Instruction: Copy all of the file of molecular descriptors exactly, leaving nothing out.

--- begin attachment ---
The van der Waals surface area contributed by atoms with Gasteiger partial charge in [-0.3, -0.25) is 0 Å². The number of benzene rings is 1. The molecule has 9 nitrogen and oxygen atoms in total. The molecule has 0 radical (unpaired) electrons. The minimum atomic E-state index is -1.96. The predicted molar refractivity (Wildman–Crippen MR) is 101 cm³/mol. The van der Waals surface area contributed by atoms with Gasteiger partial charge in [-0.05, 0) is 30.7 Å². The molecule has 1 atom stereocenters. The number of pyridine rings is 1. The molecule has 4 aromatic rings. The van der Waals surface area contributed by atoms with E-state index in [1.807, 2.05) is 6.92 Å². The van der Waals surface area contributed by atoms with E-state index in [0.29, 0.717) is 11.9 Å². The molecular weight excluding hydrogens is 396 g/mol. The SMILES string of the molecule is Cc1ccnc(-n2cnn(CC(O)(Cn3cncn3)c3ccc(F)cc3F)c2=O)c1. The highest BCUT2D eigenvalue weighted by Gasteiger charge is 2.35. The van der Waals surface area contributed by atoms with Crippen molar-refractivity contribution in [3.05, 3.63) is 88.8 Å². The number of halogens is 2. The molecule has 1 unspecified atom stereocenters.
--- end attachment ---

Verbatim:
The van der Waals surface area contributed by atoms with Gasteiger partial charge in [-0.3, -0.25) is 0 Å². The number of benzene rings is 1. The molecule has 9 nitrogen and oxygen atoms in total. The molecule has 0 radical (unpaired) electrons. The minimum atomic E-state index is -1.96. The predicted molar refractivity (Wildman–Crippen MR) is 101 cm³/mol. The van der Waals surface area contributed by atoms with Gasteiger partial charge in [-0.05, 0) is 30.7 Å². The molecule has 1 atom stereocenters. The number of pyridine rings is 1. The molecule has 4 aromatic rings. The van der Waals surface area contributed by atoms with E-state index in [1.807, 2.05) is 6.92 Å². The van der Waals surface area contributed by atoms with E-state index in [0.29, 0.717) is 11.9 Å². The molecular weight excluding hydrogens is 396 g/mol. The SMILES string of the molecule is Cc1ccnc(-n2cnn(CC(O)(Cn3cncn3)c3ccc(F)cc3F)c2=O)c1. The highest BCUT2D eigenvalue weighted by Gasteiger charge is 2.35. The van der Waals surface area contributed by atoms with Crippen molar-refractivity contribution in [3.05, 3.63) is 88.8 Å². The number of halogens is 2. The molecule has 1 unspecified atom stereocenters.